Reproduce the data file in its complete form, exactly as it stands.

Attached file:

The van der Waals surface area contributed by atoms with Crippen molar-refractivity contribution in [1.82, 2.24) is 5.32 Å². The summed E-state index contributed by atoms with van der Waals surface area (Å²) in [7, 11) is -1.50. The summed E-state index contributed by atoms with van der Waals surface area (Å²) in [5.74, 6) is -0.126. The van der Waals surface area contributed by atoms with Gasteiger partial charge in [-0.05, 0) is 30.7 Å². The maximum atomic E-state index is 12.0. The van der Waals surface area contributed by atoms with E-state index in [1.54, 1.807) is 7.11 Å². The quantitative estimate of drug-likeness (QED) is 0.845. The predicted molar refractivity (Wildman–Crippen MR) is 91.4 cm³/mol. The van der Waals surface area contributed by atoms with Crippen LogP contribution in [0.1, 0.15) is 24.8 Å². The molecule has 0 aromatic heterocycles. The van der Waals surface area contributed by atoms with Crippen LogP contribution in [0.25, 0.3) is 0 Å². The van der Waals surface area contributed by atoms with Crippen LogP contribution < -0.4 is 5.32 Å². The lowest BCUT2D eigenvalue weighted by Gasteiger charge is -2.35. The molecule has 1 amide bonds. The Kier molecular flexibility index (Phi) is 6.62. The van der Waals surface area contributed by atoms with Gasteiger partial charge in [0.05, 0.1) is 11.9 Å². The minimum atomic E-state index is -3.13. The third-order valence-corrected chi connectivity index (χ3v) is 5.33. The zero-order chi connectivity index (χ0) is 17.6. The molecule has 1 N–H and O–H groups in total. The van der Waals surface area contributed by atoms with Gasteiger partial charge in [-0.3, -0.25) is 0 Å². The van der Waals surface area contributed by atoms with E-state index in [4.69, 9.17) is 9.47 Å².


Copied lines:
The van der Waals surface area contributed by atoms with Crippen molar-refractivity contribution in [1.82, 2.24) is 5.32 Å². The summed E-state index contributed by atoms with van der Waals surface area (Å²) in [7, 11) is -1.50. The summed E-state index contributed by atoms with van der Waals surface area (Å²) in [5.74, 6) is -0.126. The van der Waals surface area contributed by atoms with Gasteiger partial charge in [-0.05, 0) is 30.7 Å². The maximum atomic E-state index is 12.0. The van der Waals surface area contributed by atoms with E-state index in [1.54, 1.807) is 7.11 Å². The quantitative estimate of drug-likeness (QED) is 0.845. The predicted molar refractivity (Wildman–Crippen MR) is 91.4 cm³/mol. The van der Waals surface area contributed by atoms with Crippen LogP contribution in [0.1, 0.15) is 24.8 Å². The molecule has 0 aromatic heterocycles. The van der Waals surface area contributed by atoms with Crippen LogP contribution in [0.25, 0.3) is 0 Å². The van der Waals surface area contributed by atoms with Crippen LogP contribution < -0.4 is 5.32 Å². The lowest BCUT2D eigenvalue weighted by Gasteiger charge is -2.35. The molecule has 1 amide bonds. The Kier molecular flexibility index (Phi) is 6.62. The van der Waals surface area contributed by atoms with Gasteiger partial charge in [0.05, 0.1) is 11.9 Å². The minimum atomic E-state index is -3.13. The third-order valence-corrected chi connectivity index (χ3v) is 5.33. The zero-order chi connectivity index (χ0) is 17.6. The molecule has 1 N–H and O–H groups in total. The van der Waals surface area contributed by atoms with Gasteiger partial charge in [-0.3, -0.25) is 0 Å². The van der Waals surface area contributed by atoms with E-state index in [4.69, 9.17) is 9.47 Å².